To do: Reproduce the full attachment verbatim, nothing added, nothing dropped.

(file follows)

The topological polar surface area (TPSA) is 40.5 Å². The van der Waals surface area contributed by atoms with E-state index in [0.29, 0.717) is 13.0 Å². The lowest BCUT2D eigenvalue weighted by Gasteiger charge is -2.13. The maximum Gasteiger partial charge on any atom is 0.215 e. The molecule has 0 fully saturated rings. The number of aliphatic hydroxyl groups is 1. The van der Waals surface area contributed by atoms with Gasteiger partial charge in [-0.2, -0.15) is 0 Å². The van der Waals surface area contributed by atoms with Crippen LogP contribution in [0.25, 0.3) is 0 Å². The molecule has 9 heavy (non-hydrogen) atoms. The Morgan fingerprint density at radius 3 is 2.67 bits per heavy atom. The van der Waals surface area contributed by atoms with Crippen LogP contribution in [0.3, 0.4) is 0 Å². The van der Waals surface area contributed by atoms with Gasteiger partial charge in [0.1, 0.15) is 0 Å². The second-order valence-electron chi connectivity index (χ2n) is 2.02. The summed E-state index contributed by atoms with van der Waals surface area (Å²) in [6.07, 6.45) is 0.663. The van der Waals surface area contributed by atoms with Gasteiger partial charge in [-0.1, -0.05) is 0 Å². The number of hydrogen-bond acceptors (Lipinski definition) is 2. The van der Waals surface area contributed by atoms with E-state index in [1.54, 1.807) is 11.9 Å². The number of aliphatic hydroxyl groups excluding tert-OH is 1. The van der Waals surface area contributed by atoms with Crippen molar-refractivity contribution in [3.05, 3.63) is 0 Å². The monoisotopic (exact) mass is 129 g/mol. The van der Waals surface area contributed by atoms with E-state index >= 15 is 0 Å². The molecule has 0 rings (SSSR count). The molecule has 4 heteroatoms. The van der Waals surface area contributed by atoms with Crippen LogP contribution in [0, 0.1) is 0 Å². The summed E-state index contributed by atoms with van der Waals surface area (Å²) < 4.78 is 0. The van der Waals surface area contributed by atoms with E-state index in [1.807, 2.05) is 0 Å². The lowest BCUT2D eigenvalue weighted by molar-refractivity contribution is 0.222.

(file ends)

The topological polar surface area (TPSA) is 40.5 Å². The van der Waals surface area contributed by atoms with E-state index in [0.29, 0.717) is 13.0 Å². The lowest BCUT2D eigenvalue weighted by Gasteiger charge is -2.13. The maximum Gasteiger partial charge on any atom is 0.215 e. The molecule has 0 fully saturated rings. The number of aliphatic hydroxyl groups is 1. The van der Waals surface area contributed by atoms with Gasteiger partial charge in [-0.2, -0.15) is 0 Å². The van der Waals surface area contributed by atoms with Crippen LogP contribution in [0.25, 0.3) is 0 Å². The molecule has 9 heavy (non-hydrogen) atoms. The Morgan fingerprint density at radius 3 is 2.67 bits per heavy atom. The van der Waals surface area contributed by atoms with Crippen LogP contribution in [0.3, 0.4) is 0 Å². The van der Waals surface area contributed by atoms with Gasteiger partial charge in [0.1, 0.15) is 0 Å². The second-order valence-electron chi connectivity index (χ2n) is 2.02. The summed E-state index contributed by atoms with van der Waals surface area (Å²) in [6.07, 6.45) is 0.663. The van der Waals surface area contributed by atoms with Gasteiger partial charge in [-0.1, -0.05) is 0 Å². The number of hydrogen-bond acceptors (Lipinski definition) is 2. The van der Waals surface area contributed by atoms with E-state index in [1.54, 1.807) is 11.9 Å². The number of aliphatic hydroxyl groups excluding tert-OH is 1. The van der Waals surface area contributed by atoms with Crippen molar-refractivity contribution in [3.05, 3.63) is 0 Å². The monoisotopic (exact) mass is 129 g/mol. The van der Waals surface area contributed by atoms with E-state index >= 15 is 0 Å². The molecule has 0 rings (SSSR count). The molecule has 4 heteroatoms. The van der Waals surface area contributed by atoms with Crippen LogP contribution in [0, 0.1) is 0 Å². The summed E-state index contributed by atoms with van der Waals surface area (Å²) < 4.78 is 0. The van der Waals surface area contributed by atoms with E-state index in [1.807, 2.05) is 0 Å². The lowest BCUT2D eigenvalue weighted by molar-refractivity contribution is 0.222.